Thomas Huber, Rede in der Schule (Talk in the School), 1983, mixed media. Installation view.

Thomas Huber, Rede in der Schule (Talk in the School), 1983, mixed media. Installation view.

Thomas Huber

Musée d'Art Moderne et Contemporain

Thomas Huber, Rede in der Schule (Talk in the School), 1983, mixed media. Installation view.

Some years ago at the Pinakothek der Moderne in Munich, I saw an exhibition of architectural maquettes depicting buildings and cities that in some strange, spectral sense were instantly familiar, though they didn’t approximate buildings from real life; instead, they were modeled from the architectonic worlds of literary classics. The show’s premise was unique yet not unfamiliar. The singular relationship between language and architecture might be distilled by the most common term for a poetic unit or grouping of lines: the stanza, which means “room” in Italian. This relationship can also be located in Emily Dickinson’s oeuvre, in which the domestic rooms of an unearthly house delineate every physical encounter, every psychological flight that her lines limn.

As I moved through Thomas Huber’s capacious survey at MAMCO, I thought of that affecting show (sensibly called “The Architecture of Fiction”) in Munich. The modern, monumental buildings and rooms that the Zurich-born, Berlin-based artist’s figurative paintings and objects depict also hold in their dialectical grasp both the duly recognizable and the abjectly alien: They conflate real sites, fantastic rooms, and a fictional city called Huberville. But the referential relationship to the Munich exhibition goes deeper. Huber’s committed investigation of painting—canvas and frame, subject and ground, representation and design—is matched by his investment in language, which emerges in the wittily dry texts that accompany his artworks, as well as in the discursive lectures he sometimes gives in front of them.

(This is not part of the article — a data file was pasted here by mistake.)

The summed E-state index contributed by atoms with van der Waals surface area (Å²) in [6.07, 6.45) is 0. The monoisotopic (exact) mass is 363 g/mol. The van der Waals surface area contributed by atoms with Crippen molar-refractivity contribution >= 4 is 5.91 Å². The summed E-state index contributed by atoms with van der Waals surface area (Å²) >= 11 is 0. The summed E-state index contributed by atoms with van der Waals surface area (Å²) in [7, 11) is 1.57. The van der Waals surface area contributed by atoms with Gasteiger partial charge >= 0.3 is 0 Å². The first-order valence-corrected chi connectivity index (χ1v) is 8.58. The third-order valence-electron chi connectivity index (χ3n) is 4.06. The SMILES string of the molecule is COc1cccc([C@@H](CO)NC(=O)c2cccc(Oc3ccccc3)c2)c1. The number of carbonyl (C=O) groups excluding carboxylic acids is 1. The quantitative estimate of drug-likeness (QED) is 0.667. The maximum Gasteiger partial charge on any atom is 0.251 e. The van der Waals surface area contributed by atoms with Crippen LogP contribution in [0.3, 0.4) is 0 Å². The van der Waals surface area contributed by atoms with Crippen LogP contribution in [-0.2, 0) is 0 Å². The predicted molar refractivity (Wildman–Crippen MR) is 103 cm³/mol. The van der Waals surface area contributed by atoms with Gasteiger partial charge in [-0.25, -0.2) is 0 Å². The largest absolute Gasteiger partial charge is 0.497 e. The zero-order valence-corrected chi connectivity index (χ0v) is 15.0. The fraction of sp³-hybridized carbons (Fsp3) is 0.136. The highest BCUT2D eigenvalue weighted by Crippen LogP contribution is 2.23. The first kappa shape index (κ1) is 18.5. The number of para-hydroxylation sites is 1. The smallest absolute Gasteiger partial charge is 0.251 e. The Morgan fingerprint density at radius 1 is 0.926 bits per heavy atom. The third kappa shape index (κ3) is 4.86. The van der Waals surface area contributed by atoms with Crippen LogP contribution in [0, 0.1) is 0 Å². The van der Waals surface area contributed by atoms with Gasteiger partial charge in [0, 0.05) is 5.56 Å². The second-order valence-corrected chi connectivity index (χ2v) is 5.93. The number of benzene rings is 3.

Accordingly, language oriented Huber’s spectator in this outsize show (mirroring his prolific overkill, it chronologically detailed three decades of work in 343 pieces), beginning with its title. With shades of the public-transportation map, “Vous êtes ici” (You Are Here) led one into groups of lucid paintings that often rely on the elliptically instructional texts positioned alongside or on the work itself. See the early installation Rede in der Schule (Talk in the School), 1983, in which a large painting of a monumental auditorium (that of the Düsseldorf art academy) stands on an easel before a grid of empty chairs. In bright washes of color and precise lineation, the painting in Rede in der Schule also features a group of chairs facing a painting on an easel—though it is turned away from us, and we cannot see what it depicts (a hall of mirrors, yes). Surrounding this work were smaller paintings and vitrines with a pedagogical tenor, as is Huber’s wont. Other installations on view included Die Post (The Post Office), 1989; Die Bank (The Bank), 1991; and Bühne 2 (Stage 2), 1999, in effect laying out a vision of society in which the language of painting and that of institutions (both governmental and cultural) comes together in quixotic, touching fashion.

The hallucinatory architectures and their patently virtual figures are at once serious and dreamy, like the child to whom one might read this spectral book of illustrations and text. Though Huber’s figures and forms are much more modernistically bulbous than drolly urbane (they somehow evoke the retro-virtual characters of Frances Stark’s video smash My Best Thing, 2011), their tone is one of wit, intelligence, deeply felt humanity, and an oceanic reserve of stories. As visionary as these works are, they do not seem otherworldly or utopian. Instead, they distinctly feel (if not appear) like a fervent exploration of our world—profanity, bureaucracy, monumentality, and weird beauty included—not a perfected version of it.

Quinn Latimer